Reflections on Africa and International Criminal Law
A chapter in The Nuremberg Principles in Non-western Societies: A Reflection on their Universality, Legitimacy and Application, International Nuremberg Principles Academy (2016)
15 Pages Posted: 9 Mar 2017
Date Written: March 8, 2017
The relationship between African states and the emerging international criminal law regime appears to be at a crossroads. The African Union has repeatedly criticized the International Criminal Court (ICC) since the indictment of the Sudanese head of state, Omar al Bashir. The indictments of Uhuru Kenyatta and William Ruto, who post-indictment became respectively Kenya’s President and Deputy President, heightened this tension. Threats of mass withdrawals of African states from the Rome Treaty initially looked like standard political bluster and grandstanding from isolated individuals, but now appear to have gained some support within the region. There are credible indications that South Africa, the country often viewed as the continent’s leader in the areas of international human rights and justice, is seriously debating whether to withdraw from the Rome Treaty.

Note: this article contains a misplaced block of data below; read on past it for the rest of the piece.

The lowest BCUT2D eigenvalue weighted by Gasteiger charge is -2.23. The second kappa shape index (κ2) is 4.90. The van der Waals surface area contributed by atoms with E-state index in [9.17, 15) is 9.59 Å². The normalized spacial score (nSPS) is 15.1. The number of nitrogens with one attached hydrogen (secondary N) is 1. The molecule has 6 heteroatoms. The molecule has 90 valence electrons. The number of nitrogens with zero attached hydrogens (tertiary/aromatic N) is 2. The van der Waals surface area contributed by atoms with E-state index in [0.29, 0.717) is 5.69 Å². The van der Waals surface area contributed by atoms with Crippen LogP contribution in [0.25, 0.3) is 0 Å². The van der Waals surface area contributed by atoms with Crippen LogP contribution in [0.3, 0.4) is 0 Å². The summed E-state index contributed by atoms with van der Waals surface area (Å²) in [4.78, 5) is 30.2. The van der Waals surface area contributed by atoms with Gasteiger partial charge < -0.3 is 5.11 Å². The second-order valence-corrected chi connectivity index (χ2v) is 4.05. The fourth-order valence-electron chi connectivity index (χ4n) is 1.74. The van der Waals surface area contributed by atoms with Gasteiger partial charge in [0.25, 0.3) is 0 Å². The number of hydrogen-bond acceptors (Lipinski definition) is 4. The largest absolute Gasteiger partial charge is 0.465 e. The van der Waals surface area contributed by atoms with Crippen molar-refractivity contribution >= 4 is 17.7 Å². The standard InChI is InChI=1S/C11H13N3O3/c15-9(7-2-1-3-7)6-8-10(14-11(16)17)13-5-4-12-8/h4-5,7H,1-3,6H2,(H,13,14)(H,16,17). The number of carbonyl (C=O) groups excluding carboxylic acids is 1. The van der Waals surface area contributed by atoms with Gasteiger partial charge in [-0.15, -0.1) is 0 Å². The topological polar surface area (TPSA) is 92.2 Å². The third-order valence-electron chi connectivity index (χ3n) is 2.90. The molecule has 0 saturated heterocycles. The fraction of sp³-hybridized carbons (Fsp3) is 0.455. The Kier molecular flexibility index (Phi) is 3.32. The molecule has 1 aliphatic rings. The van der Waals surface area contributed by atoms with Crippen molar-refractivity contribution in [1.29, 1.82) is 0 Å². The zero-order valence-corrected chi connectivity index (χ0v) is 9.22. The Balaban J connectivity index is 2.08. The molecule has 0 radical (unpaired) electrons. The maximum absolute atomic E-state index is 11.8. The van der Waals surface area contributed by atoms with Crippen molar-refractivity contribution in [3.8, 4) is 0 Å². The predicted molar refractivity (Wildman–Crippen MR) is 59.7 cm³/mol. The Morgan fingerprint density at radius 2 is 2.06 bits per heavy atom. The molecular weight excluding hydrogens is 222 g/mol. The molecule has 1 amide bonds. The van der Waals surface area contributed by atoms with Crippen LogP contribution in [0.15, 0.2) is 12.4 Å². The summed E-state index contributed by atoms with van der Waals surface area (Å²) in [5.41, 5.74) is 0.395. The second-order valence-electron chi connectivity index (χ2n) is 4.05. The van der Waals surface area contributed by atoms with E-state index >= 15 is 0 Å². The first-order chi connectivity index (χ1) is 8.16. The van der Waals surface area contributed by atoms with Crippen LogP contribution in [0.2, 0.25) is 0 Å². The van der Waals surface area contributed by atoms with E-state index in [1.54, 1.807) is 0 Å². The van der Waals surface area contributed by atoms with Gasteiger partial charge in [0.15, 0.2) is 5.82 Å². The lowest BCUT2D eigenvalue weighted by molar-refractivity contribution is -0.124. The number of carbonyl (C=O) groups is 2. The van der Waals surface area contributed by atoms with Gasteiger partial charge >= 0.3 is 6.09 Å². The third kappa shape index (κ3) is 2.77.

This article argues for a more nuanced approach to the conflict between the international criminal legal system and Africa. First, it argues that the search for an African conception of justice overly simplifies the sophisticated views of justice found in Africa and distracts from a more nuanced approach to understanding the conflict between Africa and the international criminal legal system. Second, it highlights the socio-political and structural dynamics that create a framework of disempowerment and injustice that helps to better understand this conflict. Third, it discusses the issue of head of state immunity as an example of this conflict. Fourth, and finally, it argues that much of the international response to African proposals for a regional international criminal court have assumed that such proposals are primarily concerned with protecting entrenched governments and heads of state. While this article does not claim that such interests are not at play, it argues that such a focus has overshadowed other significant elements of these African proposals – elements that are better explained by the current political and power dynamics of the international system.
Keywords: Africa, International criminal law, African Union, International Criminal Court, immunity, Malabo Protocol
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